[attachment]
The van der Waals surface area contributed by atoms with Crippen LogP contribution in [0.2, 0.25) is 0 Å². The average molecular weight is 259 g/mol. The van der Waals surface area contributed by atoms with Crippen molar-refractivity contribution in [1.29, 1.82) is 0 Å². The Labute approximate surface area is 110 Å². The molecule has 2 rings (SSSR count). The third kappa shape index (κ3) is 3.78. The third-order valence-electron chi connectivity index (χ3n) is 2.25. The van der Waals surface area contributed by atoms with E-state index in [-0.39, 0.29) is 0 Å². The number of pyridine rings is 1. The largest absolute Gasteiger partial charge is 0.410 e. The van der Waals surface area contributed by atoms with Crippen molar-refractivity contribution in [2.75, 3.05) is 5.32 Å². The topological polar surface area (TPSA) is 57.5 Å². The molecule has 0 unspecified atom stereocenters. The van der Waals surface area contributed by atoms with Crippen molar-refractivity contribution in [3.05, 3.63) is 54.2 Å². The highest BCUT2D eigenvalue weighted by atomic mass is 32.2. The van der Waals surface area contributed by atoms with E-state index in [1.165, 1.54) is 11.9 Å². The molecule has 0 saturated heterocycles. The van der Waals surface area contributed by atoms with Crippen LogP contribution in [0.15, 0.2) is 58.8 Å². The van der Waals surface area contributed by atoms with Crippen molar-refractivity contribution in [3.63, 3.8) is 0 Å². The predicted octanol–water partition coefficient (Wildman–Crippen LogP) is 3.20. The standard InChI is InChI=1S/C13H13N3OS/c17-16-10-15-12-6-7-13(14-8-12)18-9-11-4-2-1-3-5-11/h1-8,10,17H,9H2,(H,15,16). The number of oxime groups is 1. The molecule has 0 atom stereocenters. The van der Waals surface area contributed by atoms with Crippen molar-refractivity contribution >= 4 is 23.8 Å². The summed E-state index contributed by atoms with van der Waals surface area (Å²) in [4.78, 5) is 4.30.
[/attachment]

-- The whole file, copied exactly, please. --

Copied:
The van der Waals surface area contributed by atoms with Crippen LogP contribution in [0.2, 0.25) is 0 Å². The average molecular weight is 259 g/mol. The van der Waals surface area contributed by atoms with Crippen molar-refractivity contribution in [1.29, 1.82) is 0 Å². The Labute approximate surface area is 110 Å². The molecule has 2 rings (SSSR count). The third kappa shape index (κ3) is 3.78. The third-order valence-electron chi connectivity index (χ3n) is 2.25. The van der Waals surface area contributed by atoms with E-state index in [-0.39, 0.29) is 0 Å². The number of pyridine rings is 1. The largest absolute Gasteiger partial charge is 0.410 e. The van der Waals surface area contributed by atoms with Crippen molar-refractivity contribution in [2.75, 3.05) is 5.32 Å². The topological polar surface area (TPSA) is 57.5 Å². The molecule has 0 unspecified atom stereocenters. The van der Waals surface area contributed by atoms with Crippen molar-refractivity contribution in [3.05, 3.63) is 54.2 Å². The highest BCUT2D eigenvalue weighted by atomic mass is 32.2. The van der Waals surface area contributed by atoms with E-state index in [1.165, 1.54) is 11.9 Å². The molecule has 0 saturated heterocycles. The van der Waals surface area contributed by atoms with Crippen LogP contribution in [0.15, 0.2) is 58.8 Å². The van der Waals surface area contributed by atoms with Crippen molar-refractivity contribution in [3.63, 3.8) is 0 Å². The predicted octanol–water partition coefficient (Wildman–Crippen LogP) is 3.20. The standard InChI is InChI=1S/C13H13N3OS/c17-16-10-15-12-6-7-13(14-8-12)18-9-11-4-2-1-3-5-11/h1-8,10,17H,9H2,(H,15,16). The number of oxime groups is 1. The molecule has 0 atom stereocenters. The van der Waals surface area contributed by atoms with Crippen molar-refractivity contribution >= 4 is 23.8 Å². The summed E-state index contributed by atoms with van der Waals surface area (Å²) in [4.78, 5) is 4.30.